When you were new, what was your biggest lesson and most difficult skill to learn?

9 Replies

Three questions:

-- biggest lesson learned in your first year as a landlord

-- skill that was most difficult for you to learn 

-- which phase is hardest for you:  finding properties, screening / managing tenants, working with contractors, working out the financials, other???  

Thank you!

1. Biggest lesson learned...never rent to family and friends

2.  Most difficult skill to learn...Letting go of perfection..

3.  Working with contractors...Trustworthy and Reliability is critical..

I once paid a plumber his last draw before he finished the job. It only took three weeks to get him back on the job.

On another house the flooring contractor requested payment the same day his crew was to finish. I refused. The flooring contractor had a sander break and it went in the shop for a day. Two days later the flooring contractor was back on the job to finish when the owner once again requested payment before the job was finished. I refused. The owner tried his best story of circumstance to get me to pay early. I refused. Once the flooring crew was finished and I inspected the work I promptly handed over a check.

Never make final payment before work is finished. If payment is arranged on a percentage complete always keep the last payment amount high enough to hire another contractor to finish the job. Many contractors are prepared to complete 75% of the job and take 80% of the pay.

I am a buy and hold investor.

-- biggest lesson learned in your first year as a landlord

The ability to say No!= and hold your ground. The only times I have truly been sorry has been when I have been nice or flexible. I treat others how I want to be treat but I remember that this is a business. 

-- skill that was most difficult for you to learn

CYA, I keep a copy of everything. In dealing with tenants having back up is key. So learnign to keep every piece of paper and correspondense was hard because I am was not that obsesssive.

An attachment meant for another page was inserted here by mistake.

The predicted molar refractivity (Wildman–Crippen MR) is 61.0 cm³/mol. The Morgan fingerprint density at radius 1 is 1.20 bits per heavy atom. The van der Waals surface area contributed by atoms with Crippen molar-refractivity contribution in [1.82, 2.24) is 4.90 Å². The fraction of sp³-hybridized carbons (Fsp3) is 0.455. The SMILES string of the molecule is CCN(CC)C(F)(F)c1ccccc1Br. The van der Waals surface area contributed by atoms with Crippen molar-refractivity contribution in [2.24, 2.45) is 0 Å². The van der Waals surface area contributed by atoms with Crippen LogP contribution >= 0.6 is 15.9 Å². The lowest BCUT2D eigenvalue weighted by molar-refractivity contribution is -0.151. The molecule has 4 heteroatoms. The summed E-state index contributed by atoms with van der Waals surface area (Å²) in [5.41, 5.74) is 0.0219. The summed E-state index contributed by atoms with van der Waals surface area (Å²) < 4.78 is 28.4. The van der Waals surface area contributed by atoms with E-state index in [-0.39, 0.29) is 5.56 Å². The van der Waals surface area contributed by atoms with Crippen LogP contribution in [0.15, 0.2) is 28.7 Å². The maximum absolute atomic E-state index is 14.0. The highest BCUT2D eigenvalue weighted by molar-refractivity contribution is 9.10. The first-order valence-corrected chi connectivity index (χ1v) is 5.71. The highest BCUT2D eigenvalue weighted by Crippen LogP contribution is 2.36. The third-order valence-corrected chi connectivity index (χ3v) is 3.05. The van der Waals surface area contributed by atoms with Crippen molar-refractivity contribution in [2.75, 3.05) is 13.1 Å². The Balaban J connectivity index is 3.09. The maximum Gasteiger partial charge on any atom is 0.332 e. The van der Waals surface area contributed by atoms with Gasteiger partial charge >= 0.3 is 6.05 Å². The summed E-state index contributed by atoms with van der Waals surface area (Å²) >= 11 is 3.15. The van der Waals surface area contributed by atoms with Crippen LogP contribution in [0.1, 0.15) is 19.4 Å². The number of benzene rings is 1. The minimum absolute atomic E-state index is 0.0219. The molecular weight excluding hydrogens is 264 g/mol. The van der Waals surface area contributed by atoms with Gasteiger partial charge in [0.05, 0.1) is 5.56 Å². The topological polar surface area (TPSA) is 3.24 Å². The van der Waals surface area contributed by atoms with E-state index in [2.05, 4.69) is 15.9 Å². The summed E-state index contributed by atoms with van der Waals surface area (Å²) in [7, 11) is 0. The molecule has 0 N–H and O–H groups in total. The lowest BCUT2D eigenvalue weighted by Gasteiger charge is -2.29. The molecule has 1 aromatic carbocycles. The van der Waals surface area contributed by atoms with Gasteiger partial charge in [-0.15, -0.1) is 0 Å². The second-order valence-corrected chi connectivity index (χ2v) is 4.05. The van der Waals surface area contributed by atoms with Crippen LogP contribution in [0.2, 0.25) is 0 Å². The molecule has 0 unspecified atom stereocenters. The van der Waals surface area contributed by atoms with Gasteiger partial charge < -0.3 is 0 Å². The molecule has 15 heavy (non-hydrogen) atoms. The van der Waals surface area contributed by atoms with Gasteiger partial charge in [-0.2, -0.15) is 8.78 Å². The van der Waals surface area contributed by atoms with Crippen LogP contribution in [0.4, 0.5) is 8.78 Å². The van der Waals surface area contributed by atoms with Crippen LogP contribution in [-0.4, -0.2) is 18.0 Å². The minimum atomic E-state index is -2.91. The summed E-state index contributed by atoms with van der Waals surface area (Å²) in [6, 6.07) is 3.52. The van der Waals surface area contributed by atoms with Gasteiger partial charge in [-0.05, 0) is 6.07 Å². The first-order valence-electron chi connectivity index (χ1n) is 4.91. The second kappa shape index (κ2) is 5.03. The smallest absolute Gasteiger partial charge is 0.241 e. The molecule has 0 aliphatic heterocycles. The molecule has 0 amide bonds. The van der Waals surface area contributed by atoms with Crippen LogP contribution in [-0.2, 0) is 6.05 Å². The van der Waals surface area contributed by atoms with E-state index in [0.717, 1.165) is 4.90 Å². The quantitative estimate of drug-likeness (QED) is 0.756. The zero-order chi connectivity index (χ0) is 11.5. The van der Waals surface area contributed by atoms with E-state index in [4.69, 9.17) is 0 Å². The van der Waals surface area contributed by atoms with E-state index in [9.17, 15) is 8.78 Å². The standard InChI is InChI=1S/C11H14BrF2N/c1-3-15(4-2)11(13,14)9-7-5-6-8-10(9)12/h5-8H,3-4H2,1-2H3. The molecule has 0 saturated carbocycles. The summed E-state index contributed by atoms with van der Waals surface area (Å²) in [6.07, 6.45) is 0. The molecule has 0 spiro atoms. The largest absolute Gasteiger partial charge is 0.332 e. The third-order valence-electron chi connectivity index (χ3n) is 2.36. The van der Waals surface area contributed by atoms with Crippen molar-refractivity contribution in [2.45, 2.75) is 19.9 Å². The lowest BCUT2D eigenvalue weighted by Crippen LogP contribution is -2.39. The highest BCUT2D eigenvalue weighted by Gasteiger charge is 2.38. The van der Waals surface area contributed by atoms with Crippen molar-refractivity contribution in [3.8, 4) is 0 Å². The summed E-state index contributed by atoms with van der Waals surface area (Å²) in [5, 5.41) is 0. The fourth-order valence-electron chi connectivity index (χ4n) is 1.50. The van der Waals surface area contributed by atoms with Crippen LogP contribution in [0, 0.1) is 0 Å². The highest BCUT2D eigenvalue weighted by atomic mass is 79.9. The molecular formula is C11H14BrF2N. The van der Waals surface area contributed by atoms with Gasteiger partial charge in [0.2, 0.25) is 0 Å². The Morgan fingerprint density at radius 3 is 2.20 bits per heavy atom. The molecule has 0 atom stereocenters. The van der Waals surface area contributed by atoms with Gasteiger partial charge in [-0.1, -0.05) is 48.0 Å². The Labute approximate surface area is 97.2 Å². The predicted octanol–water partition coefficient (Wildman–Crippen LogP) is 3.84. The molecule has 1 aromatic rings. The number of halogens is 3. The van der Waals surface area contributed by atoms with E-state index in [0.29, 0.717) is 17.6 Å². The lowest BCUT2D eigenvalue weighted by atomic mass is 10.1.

-- which phase is hardest for you:  finding properties, screening / managing tenants, working with contractors, working out the financials, other??? 

Working with contracts. It is hard to find good contractors that are worth their price. I also learned that negiotations is important. Something I hate because I hate negiotating with my cost.

I am a buy and hold investor

-- biggest lesson learned in your first year as a landlord - Setting boundaries and expectations.  We had one tenant who moved in and gave us a laundry list of things she wanted.  You have to clearly spell out where the responsibility lies

-- skill that was most difficult for you to learn - When to DIY and when to hire it out.  Some things are just not worth your time DIY - You can't do everything

-- which phase is hardest for you: finding properties, screening / managing tenants, working with contractors, working out the financials, other??? - Finding properties that hit our min ROI - sometimes it takes 6+ months and you have to have patience and not buy the wrong property

1. I should have gotten more information on inherited tenants.

2. Learning to deal with a worry wart tenant. (things are much better now)

3. I guess finding the property was hard because this is our first one.  I Learned that even though I was preapproved, with the down payment money in hand, cash was still king.

Three biggest lessons I learned my 1st year (been doing this 10 years now)

1. There is no substitute for quality tenant screening. It is the lynchpin to any successful buy and hold portfolio.

2. The day after the rent is due, if you don't have it, and haven't gotten pro active communication from the tenant serve a notice to quit.

3. If you don't have adequate reserves you are dead in the water. (I did have adequate reserves and its the only thing that saved me when unexpected big $$ repairs came up)

I am a buy and hold investor

-- biggest lesson learned: Keep emotions out and run things like the business it is

-- skill that was most difficult for you to learn - Staying focused on rehabbing one project at a time

-- which phase is hardest for you: Finding properties that hit my min ROI -

Originally posted by @Michael Noto:

Three biggest lessons I learned my 1st year (been doing this 10 years now)

1. There is no substitute for quality tenant screening. It is the lynchpin to any successful buy and hold portfolio.

2. The day after the rent is due, if you don't have it, and haven't gotten pro active communication from the tenant serve a notice to quit.

3. If you don't have adequate reserves you are dead in the water. (I did have adequate reserves and its the only thing that saved me when unexpected big $$ repairs came up)

Yes I will second your number 3

We should have definitely had more money in the bank. We had about 3 months worth of mortgage payments in the bank when the stuff hit the fan. It would have been nice to have double but even that would not have been enough for everything we went through in the first 6 months of ownership. But in the future I will definitely budget more reserve money.

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